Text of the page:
Gertruida waits until everybody has had time to refill their glasses before continuing, To tell a story successfully, she says, you have to pause at the right moment; and sometimes, after a cliffhanger, simply yawn and and seem surprised at the expectant looks.
“Gert Smit had his hair cut. He was taken to the showers. And then he was locked up again. There was simply no chance to escape.
“He was desperate to get away, but how? With nothing else to do, he sat down in his cell and started re-reading the 75-page Bible. By that time, he knew most of the pages almost by heart, but that night he read the story of Queen Victoria and General de la Rey again.
“Despite the years of rebellion against religion (why did God take away my father even before I was born? You call that the act of a Loving God? Tell me another story…!), he knew enough of the Bible to vaguely connect the story with Samson and Delilah. He smiled at the analogy – old Hieronymus had ‘modernised’ the original Bible text to suit the circumstances he lived in. Maybe, he thought, the old man had a point: instead of reading the Book as a collection of old stories, he lived these stories in his everyday life. His Bible didn’t dwell on the past, but told the story of God in actual, everyday terms.
“Then the guard peeked through the bars of the door to ask him what he was reading. Gert Smit showed him the Book and told him it represented a new way of looking at religion. The guard was curious, asking him to tell more.
“Gert Smit looked up and suddenly realised what a great opportunity had presented itself…”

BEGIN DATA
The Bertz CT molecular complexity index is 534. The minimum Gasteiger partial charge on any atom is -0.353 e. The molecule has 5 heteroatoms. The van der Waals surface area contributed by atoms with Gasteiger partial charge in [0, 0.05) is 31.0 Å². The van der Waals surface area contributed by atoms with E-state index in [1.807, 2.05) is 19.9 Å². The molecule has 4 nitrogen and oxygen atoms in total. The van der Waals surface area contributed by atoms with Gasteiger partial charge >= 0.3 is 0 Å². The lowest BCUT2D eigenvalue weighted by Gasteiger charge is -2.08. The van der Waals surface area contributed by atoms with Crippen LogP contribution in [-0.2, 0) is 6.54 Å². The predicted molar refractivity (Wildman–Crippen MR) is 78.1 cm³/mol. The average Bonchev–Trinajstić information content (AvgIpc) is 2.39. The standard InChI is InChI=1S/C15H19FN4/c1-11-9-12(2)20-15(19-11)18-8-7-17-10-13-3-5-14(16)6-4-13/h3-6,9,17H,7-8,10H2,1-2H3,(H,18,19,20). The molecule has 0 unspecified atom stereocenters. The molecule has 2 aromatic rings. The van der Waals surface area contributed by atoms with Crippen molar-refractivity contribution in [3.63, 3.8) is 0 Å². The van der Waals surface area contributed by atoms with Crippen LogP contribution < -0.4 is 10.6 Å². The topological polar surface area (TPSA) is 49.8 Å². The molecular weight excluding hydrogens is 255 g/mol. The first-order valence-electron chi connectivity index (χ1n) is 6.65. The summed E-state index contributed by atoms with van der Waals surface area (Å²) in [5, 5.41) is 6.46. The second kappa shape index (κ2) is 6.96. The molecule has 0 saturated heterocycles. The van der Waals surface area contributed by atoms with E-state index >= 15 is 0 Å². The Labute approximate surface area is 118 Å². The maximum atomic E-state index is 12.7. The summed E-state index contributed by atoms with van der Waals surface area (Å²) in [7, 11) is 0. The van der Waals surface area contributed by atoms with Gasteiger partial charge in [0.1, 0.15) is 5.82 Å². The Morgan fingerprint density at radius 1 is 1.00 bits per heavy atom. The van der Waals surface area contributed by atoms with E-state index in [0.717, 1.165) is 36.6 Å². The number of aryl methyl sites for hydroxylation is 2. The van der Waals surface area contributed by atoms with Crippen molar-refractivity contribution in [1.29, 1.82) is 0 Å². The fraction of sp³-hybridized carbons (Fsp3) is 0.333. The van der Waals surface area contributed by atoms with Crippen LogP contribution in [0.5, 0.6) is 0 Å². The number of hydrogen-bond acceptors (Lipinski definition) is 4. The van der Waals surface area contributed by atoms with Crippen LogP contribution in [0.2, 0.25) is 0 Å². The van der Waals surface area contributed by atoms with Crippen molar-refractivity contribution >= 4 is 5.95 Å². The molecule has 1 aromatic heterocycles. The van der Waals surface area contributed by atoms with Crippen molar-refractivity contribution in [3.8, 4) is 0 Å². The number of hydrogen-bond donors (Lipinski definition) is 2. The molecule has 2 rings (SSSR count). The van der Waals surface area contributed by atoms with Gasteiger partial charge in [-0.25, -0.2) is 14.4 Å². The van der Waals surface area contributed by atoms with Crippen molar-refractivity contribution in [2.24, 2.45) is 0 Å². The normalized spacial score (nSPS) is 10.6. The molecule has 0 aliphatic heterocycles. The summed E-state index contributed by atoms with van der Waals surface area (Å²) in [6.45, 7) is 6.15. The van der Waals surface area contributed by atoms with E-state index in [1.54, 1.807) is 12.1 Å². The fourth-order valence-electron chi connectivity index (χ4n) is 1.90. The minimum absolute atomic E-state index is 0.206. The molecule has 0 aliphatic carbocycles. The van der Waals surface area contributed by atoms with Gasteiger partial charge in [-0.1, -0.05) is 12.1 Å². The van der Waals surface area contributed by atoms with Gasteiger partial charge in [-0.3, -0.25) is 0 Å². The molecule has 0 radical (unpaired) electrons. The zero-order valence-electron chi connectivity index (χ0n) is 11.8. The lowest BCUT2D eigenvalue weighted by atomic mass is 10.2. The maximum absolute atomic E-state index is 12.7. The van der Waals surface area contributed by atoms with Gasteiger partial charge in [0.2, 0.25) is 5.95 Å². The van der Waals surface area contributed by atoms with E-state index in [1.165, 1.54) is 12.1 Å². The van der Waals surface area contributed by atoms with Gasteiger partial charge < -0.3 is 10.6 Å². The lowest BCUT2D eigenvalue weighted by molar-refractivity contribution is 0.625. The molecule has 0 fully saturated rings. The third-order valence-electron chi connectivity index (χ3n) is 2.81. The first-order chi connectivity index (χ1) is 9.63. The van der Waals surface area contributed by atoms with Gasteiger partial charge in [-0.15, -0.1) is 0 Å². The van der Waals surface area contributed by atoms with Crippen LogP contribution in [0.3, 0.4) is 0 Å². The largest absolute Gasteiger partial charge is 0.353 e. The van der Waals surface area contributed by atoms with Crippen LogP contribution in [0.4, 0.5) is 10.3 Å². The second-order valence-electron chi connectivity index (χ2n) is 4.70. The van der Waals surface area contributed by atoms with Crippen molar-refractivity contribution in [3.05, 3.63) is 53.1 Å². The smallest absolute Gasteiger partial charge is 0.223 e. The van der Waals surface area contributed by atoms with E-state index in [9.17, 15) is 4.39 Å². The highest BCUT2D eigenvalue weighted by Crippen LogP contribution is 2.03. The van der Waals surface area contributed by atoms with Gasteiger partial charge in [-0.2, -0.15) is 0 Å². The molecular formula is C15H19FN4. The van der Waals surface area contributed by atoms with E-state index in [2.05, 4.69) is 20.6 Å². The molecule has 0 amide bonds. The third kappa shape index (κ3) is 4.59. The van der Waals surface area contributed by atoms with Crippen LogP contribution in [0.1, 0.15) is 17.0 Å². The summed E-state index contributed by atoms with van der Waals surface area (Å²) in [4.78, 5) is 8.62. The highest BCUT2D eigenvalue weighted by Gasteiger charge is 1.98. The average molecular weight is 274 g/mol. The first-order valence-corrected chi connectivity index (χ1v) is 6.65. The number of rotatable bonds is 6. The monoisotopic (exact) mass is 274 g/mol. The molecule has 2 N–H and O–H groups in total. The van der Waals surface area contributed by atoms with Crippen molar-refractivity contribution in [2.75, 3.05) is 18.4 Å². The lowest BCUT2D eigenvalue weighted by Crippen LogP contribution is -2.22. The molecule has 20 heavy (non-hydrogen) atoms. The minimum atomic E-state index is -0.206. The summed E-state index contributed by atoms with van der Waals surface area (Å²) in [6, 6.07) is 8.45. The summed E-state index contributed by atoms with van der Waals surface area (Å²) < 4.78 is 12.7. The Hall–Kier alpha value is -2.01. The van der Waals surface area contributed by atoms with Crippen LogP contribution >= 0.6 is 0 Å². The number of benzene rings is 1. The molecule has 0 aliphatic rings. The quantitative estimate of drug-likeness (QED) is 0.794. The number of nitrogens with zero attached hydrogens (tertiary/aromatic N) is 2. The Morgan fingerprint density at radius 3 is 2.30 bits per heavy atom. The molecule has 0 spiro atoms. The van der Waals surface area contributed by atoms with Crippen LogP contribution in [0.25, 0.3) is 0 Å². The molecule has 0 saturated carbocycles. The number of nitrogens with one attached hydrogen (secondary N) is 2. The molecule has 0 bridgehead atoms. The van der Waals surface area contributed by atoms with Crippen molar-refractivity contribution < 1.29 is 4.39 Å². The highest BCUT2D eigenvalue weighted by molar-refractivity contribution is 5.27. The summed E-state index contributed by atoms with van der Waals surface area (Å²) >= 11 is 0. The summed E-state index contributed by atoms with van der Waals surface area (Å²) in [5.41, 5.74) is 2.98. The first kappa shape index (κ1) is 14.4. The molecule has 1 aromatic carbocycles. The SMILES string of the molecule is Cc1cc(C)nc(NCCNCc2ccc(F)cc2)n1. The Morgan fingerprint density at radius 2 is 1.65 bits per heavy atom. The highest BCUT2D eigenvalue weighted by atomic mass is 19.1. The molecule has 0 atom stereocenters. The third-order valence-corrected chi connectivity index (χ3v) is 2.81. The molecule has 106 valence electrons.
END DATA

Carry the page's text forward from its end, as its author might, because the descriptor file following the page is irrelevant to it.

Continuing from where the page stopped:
Two minutes later the guard sat next to Gert as he read Psalm 23. The guard was intrigued, especially when he heard about the nice guest house in the pasture, where beds are free and the menu included bread-pudding every evening. Gert then read the passage where David shot Goliath with a dum-dum and followed that up with the history of Jonah and the Crocodile.
“At first his idea was to overpower his keeper and escape, but as the evening drew on, he found that he actually enjoyed reading his great-great grandfather’s Bible to the guard. Despite the fact that they laughed at the way the old man twisted the stories to make them relevant to the tribulations he lived through, the underlying message of Love and Redemption was all too obvious to ignore.
“It is difficult to say which of the two had the most profound experience that night. Gert Smit had never been religious – yet sharing the stories in the condensed and slightly warped Bible seemed the most natural thing to do. It was almost as if he felt compelled to do so – he couldn’t stop. The guard, for his part. had never heard of the Bible explained the way old Hieronymus did when he filled the pages with his precise writing on that faraway island more than a century ago.
“That’s when they started asking their own questions.How would you tell the story of David today? Or Daniel? Or Jonah? Or Jericho?
“They ended up having a whole heap of fun. Angola became the paradise; the Cuando River became the Jordan. They smiled as they changed the Tree of Knowledge into the CIA. Jericho fell to a G6 onslaught, The Ten Plagues were the Soviets, the Chinese, the Cubans, several tropical diseases, fear, uncertainty…and death.